Brother Chris,

I recently read the Logos and had a problem with one of the sections. Page 320 begins the sections entitled Face to Face with the Enemy. Some of the wording I had a problem with was:

“The suggestions were evil suggestions out of a carnal mind, and this could not possibly have been generated from the mind of Christ, for he is the only son of Adam to have been completely free from carnal thinking”

“Even to consider displeasing God is a symptom of unbelief, ignorance and imperfect love. The suggestion of the tempter was sin. The rumination of the evil thought was sin. It was the thinking of the carnal mind which is enmity against God, something possessed in greater or lesser degree by all of Adam’s offspring, except the Lord Jesus Christ who was always pure in mind and body. It is this quality that made him to be the perfect sacrifice for God and man. (p. 324).

I would appreciate some thoughts on these quotes and on the topic in general if you have time.
Love in the Hope,



Dear Bro J,

Greetings in The Way,

I share your concern, and discussed the Logos position with its editor a few years ago, in response to similar articles published in Logos by another writer.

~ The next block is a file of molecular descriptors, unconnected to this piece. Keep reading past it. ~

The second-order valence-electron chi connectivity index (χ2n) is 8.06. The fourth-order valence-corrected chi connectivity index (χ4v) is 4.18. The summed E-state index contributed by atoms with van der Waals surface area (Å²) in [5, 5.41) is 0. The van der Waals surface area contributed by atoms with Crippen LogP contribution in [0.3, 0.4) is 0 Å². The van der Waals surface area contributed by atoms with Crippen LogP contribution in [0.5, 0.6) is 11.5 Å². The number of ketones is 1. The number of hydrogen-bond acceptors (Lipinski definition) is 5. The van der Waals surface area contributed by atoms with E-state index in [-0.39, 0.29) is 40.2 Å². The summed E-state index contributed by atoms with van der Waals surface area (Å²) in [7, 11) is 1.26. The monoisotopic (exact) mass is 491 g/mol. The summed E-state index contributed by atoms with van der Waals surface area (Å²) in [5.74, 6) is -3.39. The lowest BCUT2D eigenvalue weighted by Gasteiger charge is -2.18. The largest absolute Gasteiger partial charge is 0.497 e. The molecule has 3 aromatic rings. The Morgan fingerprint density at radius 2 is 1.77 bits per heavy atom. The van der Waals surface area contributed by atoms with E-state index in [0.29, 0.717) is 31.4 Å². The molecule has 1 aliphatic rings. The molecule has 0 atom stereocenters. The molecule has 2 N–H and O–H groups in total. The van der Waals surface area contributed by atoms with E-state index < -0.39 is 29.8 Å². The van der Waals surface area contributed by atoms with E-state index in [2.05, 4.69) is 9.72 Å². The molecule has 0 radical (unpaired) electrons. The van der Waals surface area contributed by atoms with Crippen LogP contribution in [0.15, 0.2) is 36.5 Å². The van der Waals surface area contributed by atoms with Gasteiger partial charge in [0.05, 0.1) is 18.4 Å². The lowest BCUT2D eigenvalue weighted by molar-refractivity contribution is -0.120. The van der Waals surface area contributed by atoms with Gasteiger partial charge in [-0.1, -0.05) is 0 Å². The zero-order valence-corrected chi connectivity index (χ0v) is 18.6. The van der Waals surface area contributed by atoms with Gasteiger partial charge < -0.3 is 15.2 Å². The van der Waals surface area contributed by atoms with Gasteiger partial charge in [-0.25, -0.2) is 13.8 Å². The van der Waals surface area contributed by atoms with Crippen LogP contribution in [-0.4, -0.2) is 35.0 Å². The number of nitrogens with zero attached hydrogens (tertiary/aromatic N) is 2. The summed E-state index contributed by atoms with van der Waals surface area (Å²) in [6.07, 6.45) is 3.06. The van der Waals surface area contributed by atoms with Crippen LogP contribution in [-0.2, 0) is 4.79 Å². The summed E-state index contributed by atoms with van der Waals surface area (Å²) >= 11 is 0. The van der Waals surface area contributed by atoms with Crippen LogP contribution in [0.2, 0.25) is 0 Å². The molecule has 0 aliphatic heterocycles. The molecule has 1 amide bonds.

The basic proposition is this:

  • Proverbs 24:9 states “The thought of foolishness is sin …” and so as the Master was “without sin”, he could not have had those thoughts.The concept is that Jesus could not have conceived a thought to transgress without an external tempter.Hence it is argued that the temptations in the wilderness could find an origin only in external influences.An article by Bro Thomas called “Tempter and Tempted” is cited as ‘evidence’ for the position, but itself does not state this.
  • The reasoning extends to Hebrews 4:15, where we read that Christ “was in all points tempted like as we are, yet without sin”.Here, it is reasoned that the words relate to the “lust of the flesh, lust of the eyes and the pride of life” (1 Jno. 2:16) formula, and is not concerned with where the temptations originated from.